Albania relies almost entirely on hydropower generation to meet its rising electricity demand (comprising 98 percent of total energy production). The main priority of the Albanian government is for the country to become self-sufficient and be able to fulfill all of its energy needs. Eventually, the mid-term goal is to turn Albania into an important player in the regional energy market by exporting excess capacities.
During 2009, the Government granted 56 concession contracts for the construction and operation of small hydroelectric power plants (HPPs) to local and foreign investors. Such concession contracts relate to the Devolli and Shala rivers. The year 2010 was quite successful with respect to the level of private investments for the construction of new power sources: five HPPs were brought online under concession agreements with an installed capacity of 15 MW. Also due to favorable weather conditions caused by abundant rainfall, the production of energy reached a level of 7 .74 TWH. In 2011 the weather conditions were characterized by a substantial drop in the level of rainfall, leading to energy production at a level of 4.14 TWh, representing an annual decrease by almost 50 percent.
In these conditions, the government of Albania considers the integration of the energetic system of Albania, almost entirely HPP based and that of Kosovo, a coal power plant-based, as two complementary systems. Moreover, the importance of the energetic system unification in both countries further increases with the construction of the interconnection line of 400 kV between Albania and Kosovo. During 2011, six more HPPs with a total installed capacity of 17 .25 MW were put under operation, bringing the total number of HPPs administered and operated by private and concessionary companies (26 companies in 2011) to 58. However, the energy produced by the state HPPs comprises the major part of production while private HPPs represent only 2 percent of total energy production in 2011. Currently, the Government is preparing the privatization of five other HPPs, namely Ulez, Shkopet, Tirane-Lanabregasi, Bistrica 1 and Bistrica 2. Unexploited opportunities for hydropower production in the basin area of the Osumi River as well as in the Vjosa and Drin rivers remain viable.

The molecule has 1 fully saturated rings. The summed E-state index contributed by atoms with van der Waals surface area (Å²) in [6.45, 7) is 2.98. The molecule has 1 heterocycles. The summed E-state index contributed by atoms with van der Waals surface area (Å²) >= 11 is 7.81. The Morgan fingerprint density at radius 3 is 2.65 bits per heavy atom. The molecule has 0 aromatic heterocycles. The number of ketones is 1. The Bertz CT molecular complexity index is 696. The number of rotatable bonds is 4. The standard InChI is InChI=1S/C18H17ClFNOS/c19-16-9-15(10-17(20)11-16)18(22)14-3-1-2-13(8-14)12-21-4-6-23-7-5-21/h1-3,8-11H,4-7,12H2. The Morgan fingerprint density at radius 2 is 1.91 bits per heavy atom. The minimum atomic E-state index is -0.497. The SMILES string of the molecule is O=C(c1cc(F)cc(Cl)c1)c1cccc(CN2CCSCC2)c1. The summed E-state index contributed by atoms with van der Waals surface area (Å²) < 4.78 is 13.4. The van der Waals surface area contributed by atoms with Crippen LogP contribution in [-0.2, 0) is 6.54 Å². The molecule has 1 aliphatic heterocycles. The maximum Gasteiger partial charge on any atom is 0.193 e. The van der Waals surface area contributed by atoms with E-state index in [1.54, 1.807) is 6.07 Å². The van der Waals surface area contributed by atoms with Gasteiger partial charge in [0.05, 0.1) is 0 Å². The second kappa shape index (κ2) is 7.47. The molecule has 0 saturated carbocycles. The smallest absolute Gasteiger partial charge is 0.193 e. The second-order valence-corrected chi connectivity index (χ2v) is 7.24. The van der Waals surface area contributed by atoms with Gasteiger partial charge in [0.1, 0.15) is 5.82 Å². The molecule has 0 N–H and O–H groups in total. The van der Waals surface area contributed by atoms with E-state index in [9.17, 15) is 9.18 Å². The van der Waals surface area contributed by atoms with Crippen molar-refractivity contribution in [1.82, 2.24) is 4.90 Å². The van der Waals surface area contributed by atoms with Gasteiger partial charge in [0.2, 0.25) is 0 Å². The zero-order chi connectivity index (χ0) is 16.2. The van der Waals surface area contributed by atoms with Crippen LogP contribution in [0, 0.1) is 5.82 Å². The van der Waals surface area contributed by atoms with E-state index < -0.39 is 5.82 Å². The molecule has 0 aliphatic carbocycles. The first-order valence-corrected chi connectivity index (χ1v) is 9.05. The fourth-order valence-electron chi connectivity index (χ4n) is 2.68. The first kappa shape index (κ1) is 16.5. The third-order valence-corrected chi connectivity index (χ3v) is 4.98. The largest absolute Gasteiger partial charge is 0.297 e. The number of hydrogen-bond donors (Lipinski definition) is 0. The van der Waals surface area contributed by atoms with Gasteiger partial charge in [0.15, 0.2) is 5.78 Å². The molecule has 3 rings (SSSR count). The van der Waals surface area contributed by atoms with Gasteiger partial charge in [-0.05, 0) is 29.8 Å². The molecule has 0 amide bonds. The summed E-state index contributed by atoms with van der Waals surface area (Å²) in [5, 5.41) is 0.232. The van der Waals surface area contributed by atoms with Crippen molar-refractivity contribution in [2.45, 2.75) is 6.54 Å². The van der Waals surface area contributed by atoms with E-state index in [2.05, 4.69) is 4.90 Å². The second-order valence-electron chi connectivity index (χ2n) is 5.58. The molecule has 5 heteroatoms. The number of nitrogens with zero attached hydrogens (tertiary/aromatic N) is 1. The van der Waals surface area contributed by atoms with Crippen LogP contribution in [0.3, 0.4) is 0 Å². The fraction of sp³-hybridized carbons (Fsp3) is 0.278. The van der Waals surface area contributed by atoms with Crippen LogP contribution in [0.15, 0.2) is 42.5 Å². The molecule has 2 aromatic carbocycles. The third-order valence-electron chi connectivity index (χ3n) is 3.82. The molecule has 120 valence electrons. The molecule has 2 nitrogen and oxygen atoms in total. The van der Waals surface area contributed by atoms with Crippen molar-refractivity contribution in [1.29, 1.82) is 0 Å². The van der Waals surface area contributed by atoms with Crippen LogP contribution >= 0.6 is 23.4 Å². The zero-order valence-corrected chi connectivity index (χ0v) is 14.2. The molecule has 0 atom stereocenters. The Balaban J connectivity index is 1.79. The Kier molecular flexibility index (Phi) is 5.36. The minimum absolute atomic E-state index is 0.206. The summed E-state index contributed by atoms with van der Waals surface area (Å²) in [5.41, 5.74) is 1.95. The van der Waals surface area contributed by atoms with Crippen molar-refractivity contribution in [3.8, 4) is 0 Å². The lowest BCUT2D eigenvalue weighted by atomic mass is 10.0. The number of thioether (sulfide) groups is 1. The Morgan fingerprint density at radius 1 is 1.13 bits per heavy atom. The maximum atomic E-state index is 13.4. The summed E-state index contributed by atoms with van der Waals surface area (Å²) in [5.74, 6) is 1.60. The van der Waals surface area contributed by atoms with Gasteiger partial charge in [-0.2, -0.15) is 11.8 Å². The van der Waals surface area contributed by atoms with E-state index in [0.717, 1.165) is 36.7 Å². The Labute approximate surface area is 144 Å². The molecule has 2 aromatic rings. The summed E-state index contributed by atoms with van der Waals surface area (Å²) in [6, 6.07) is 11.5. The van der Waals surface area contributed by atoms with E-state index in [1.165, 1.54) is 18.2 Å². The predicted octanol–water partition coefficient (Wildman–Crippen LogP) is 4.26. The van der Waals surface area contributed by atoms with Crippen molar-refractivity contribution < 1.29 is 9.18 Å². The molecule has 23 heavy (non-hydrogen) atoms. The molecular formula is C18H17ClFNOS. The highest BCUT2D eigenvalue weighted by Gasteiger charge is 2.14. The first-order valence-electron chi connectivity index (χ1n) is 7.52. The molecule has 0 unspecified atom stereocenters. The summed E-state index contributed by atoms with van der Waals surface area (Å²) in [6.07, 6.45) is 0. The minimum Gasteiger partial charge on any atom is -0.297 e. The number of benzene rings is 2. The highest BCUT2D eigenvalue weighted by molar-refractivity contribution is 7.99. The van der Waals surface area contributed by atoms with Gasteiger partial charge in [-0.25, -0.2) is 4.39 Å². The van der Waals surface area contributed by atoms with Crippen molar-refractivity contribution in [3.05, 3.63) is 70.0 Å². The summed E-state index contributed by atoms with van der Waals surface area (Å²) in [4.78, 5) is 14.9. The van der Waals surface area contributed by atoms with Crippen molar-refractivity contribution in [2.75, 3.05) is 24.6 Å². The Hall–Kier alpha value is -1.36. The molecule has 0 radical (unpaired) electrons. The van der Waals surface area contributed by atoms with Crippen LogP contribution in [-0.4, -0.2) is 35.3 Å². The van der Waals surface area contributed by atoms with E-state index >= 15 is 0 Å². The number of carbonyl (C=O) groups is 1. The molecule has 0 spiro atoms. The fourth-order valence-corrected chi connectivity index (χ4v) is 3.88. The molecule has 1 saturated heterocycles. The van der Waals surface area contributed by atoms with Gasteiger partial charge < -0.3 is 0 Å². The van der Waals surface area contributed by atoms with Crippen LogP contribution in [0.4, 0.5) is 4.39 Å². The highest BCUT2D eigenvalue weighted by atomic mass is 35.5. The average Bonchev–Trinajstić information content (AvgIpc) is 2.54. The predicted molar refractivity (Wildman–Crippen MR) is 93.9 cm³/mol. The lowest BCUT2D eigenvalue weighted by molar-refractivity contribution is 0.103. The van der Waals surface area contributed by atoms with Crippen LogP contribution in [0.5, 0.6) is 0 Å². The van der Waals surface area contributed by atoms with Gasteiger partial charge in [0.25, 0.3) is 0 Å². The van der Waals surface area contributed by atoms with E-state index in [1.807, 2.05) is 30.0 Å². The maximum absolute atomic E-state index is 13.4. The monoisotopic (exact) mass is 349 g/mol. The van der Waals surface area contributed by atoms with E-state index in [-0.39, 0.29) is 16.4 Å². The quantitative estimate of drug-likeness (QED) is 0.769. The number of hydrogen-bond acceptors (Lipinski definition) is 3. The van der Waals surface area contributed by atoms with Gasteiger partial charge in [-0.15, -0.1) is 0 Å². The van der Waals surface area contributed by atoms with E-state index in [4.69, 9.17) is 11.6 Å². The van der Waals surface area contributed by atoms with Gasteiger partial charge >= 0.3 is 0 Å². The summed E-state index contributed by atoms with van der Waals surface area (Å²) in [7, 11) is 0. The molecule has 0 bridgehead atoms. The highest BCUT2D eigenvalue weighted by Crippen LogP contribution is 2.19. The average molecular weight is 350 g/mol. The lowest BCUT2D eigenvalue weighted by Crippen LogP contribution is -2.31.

These areas are intended to be awarded to investors through concession contracts. For 2012, the Albanian government will continue to prioritize and increase of the efficiency in the utilization of the country’s energy resources and the use of energy resources with minimal impact on the environment by promoting the use of renewable energy sources (small HPPs, wind, solar and biomass energy). Several fiscal incentives are designed to encourage new means of power generation. Companies investing in the construction of energy plants using renewable sources (such as water, wind, etc.) are entitled to an exemption from customs duties on the import of machinery and equipment needed for the construction of such plants. For investors in non- renewable sources, this exemption applies if the plant has an installed power capacity of more than 5 MW.
Photo credits: Wikipedia / Tobias Klenze